absolutely incapable of disposing of offerings through fire or gi*ing them to the land0 we encourage you to find some way to compost themKthereby feeding the earthKrather than Must throwing them in the garbage. ,ome who are facing this challenge -eep offerings they ha*e remo*ed from an indoor altar in a separate bag or container and then properly dispose of them when able. 2nce a *oti*e gift has been ritually offered to the D ocus And0 it should not be disturbed as messing with what is theirs could easily offend or anger them. %here are tales of people becoming ill or e*en dying from disturbing offerings. 11 2fferings of food and drin- are said to ha*e their toradh 4GAidhlig0 5substance56 consumed by the D ocus And0 so it would then be unhealthy 4and disrespectful6 for a human or any other li*ing creature to consume such offerings once they1*e been dedicated.1#

Regarding Omens
,ome people ha*e suggested performing some sort of di*ination after an offertory ritual to see if the offerings ha*e been accepted by the D ocus And.1? ,ome may say this is a theological contradiction0 claiming that if humans and the D are bound in a contractual relationship of reciprocal hospitality0 then they ha*e no choice but to accept our gifts in order to honour their side of the agreement. Dowe*er0 e*idence points to the ta-ing of omens being common within Gaelic tradition. "or instance0 on 8A "hPill 7rQghde in ,cotland0 signs were loo-ed for to see if 7rQd had *isited o*ernight. %he absence of a sign entailed that she had been offended by the offerings left for her0 or perhaps for the past actions of the household0 and so she had stayed away. /easures were then made to ma-e it up to herKMuniper was burnt within the house and a coc-erel was sacrificed.1$ 3n 3reland0 also on 8R "h9ile 7r:de0 signs of 7r:d1s *isit were loo-ed for as well. 2n
11 IentJ0 The $air%-$aith in !eltic !ountries0 1G110 p??. 1# IentJ0 The $air%-$aith in !eltic !ountries- 1G110 p$$.!. 1? NicDhAna et al0 The !) $A*. An Introduction to !eltic )econstructionist "a#anism 0 # '0 p11 . %he practice of ta-ing omens after offerings came into practice in Neo(druid groups li-e AD"0 and were probably added into the AD" ritual format by 3saac 7onewits. 1$ Carmichael0 !armina Gadelica0 Col 10 1G 0 p1NH. H |

the e*e beforehand0 a bed would ha*e been made for her to sleep inKout of rushes and fabric0 and 7r:d1s crosses would ha*e been made to hang in the houseKand she was then ceremonially in*ited in by the household. %he following morning0 if there were signs of her ha*ing slept in the bed it was said that she had *isited and gi*en her blessing on the household. 2therwise it was thought that 7r:d had been delayed on her Mourney0 and the crosses that had been made the night before were hung outside so that she could bless them that e*ening instead.1! Another example from ,cotland spea-s of offerings being made before mo*ing into a new home in order to see if the spirits of the place accepted you. A bed was made and food left out0 and if the food hadn1t gone by the morning0 it was often the case that the house would remain empty and the people would find another place to li*e. 2therwise0 the new occupants would be in for disaster and unhappiness.1N %hese traditional precedents show that the D don1t Must automatically accept whate*er is gi*en to them. 2ffence can hinder our contractual relationship0 o*erride any other attempts at hospitality0 and damage our chances at building ongoing relationships with one another. %here is really no sense of obligation on the part of the spirits to automatically accept our offerings. %here is always a chance they will refuse what is being offered0 especially in instances where the person ma-ing the offerings is playing a bit too fast and loose with their ideas of what the D might li-e. %he abo*e instances of loo-ing for omens are generally specific to household0 seasonal obser*ances. /odern polytheists who ma-e offerings as a part of more freLuent practices may fa*our using o#ham or obser*ing signs in nature0 and gifted ceremonial people can tell what the spirits want without using much in the way of props or tools. 1'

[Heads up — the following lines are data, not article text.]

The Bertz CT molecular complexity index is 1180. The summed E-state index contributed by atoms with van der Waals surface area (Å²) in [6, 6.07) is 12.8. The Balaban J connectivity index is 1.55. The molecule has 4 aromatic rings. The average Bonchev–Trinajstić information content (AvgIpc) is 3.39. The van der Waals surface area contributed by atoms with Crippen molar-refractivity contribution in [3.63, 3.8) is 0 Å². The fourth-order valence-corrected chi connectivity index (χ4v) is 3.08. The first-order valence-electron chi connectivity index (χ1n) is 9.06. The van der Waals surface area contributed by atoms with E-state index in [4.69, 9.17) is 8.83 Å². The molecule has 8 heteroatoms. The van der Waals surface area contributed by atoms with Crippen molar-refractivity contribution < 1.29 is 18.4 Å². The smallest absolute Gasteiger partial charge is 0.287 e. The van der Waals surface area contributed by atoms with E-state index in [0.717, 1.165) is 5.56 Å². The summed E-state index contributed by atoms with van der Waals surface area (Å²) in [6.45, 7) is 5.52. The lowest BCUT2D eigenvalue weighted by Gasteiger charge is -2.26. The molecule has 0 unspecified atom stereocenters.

As we can see0 offerings are a *ital part of Gaelic Polytheist practice. %hey are a

1! S Duinn0 The )ites of /ri#id. Goddess and Saint0 # !0 p$H($G. 1N >*ans(IentJ0 The $air% $aith in !eltic !ountries0 1G110 p'!. 1' 7ut0 as we always stress0 people need the chec-s and balances of healthy community0 and training in their gifts 4if they ha*e these gifts6 in order to be sure they are not Must hearing their imaginations or suffering mental illness. 3f someone is not able to hear the spirits accurately0 they will need to rely on some physical method of omen(ta-ing. G |

large part of what bonds us to Na Tr Naomh. %he important things to bear in mind are that studying tradition will always help you -now how to do it well0 as will learning from more experienced members of the community. Ihile good intentions and a clean heart will not always ma-e up for offences0 approaching Na Tr Naomh with respect and affection will go a long way towards ma-ing offerings a meaningful and fulfilling part of a Gaelic Polytheist practice. Part of the respect we pay to the spirits is coming to them prepared@ ta-ing the time to learn about them0 about their li-es and disli-es0 so that we may be good friends and relati*es rather than attempting to proMect our wants and preferences onto them. Coming to them with self( respect means we li*e our li*es with honour0 we endea*our to do our best0 and offer our best0 so we can be proud of who we are0 while humble in -nowing we are part of a whole0 of a community of humans and spirits. %hrough offering hospitality to the spirits0 by offering them nourishment and recei*ing nourishment in return0 we strengthen our bonds in this world and the otherworlds.